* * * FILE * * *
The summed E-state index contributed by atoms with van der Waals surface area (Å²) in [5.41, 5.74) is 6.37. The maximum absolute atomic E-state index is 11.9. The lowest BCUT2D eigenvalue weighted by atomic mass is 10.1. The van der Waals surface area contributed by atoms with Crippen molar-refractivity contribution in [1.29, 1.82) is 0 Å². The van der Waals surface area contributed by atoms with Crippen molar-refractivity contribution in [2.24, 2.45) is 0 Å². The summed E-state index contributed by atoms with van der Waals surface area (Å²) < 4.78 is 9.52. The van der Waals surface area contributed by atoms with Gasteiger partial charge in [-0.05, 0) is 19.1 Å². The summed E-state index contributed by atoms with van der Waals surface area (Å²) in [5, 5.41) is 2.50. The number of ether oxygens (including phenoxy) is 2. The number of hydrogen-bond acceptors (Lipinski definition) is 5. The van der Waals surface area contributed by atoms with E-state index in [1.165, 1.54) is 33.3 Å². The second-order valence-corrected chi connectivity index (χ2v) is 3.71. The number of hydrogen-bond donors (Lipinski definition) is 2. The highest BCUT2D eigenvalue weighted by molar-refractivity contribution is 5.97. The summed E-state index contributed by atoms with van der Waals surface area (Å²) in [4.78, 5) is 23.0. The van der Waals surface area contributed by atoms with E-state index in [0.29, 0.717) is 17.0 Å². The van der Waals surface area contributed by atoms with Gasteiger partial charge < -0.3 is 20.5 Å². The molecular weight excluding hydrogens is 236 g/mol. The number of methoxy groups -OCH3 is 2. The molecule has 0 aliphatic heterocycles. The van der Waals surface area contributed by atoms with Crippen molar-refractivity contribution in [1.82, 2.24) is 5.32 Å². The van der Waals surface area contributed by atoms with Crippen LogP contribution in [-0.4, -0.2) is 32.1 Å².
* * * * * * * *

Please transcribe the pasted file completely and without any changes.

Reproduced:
The summed E-state index contributed by atoms with van der Waals surface area (Å²) in [5.41, 5.74) is 6.37. The maximum absolute atomic E-state index is 11.9. The lowest BCUT2D eigenvalue weighted by atomic mass is 10.1. The van der Waals surface area contributed by atoms with Crippen molar-refractivity contribution in [1.29, 1.82) is 0 Å². The van der Waals surface area contributed by atoms with Crippen molar-refractivity contribution in [2.24, 2.45) is 0 Å². The summed E-state index contributed by atoms with van der Waals surface area (Å²) < 4.78 is 9.52. The van der Waals surface area contributed by atoms with Gasteiger partial charge in [-0.05, 0) is 19.1 Å². The summed E-state index contributed by atoms with van der Waals surface area (Å²) in [5, 5.41) is 2.50. The number of ether oxygens (including phenoxy) is 2. The number of hydrogen-bond acceptors (Lipinski definition) is 5. The van der Waals surface area contributed by atoms with E-state index in [1.165, 1.54) is 33.3 Å². The second-order valence-corrected chi connectivity index (χ2v) is 3.71. The number of hydrogen-bond donors (Lipinski definition) is 2. The highest BCUT2D eigenvalue weighted by molar-refractivity contribution is 5.97. The summed E-state index contributed by atoms with van der Waals surface area (Å²) in [4.78, 5) is 23.0. The van der Waals surface area contributed by atoms with E-state index in [0.29, 0.717) is 17.0 Å². The van der Waals surface area contributed by atoms with Gasteiger partial charge < -0.3 is 20.5 Å². The molecular weight excluding hydrogens is 236 g/mol. The number of methoxy groups -OCH3 is 2. The molecule has 0 aliphatic heterocycles. The van der Waals surface area contributed by atoms with Crippen molar-refractivity contribution in [1.82, 2.24) is 5.32 Å². The van der Waals surface area contributed by atoms with Crippen LogP contribution in [-0.4, -0.2) is 32.1 Å².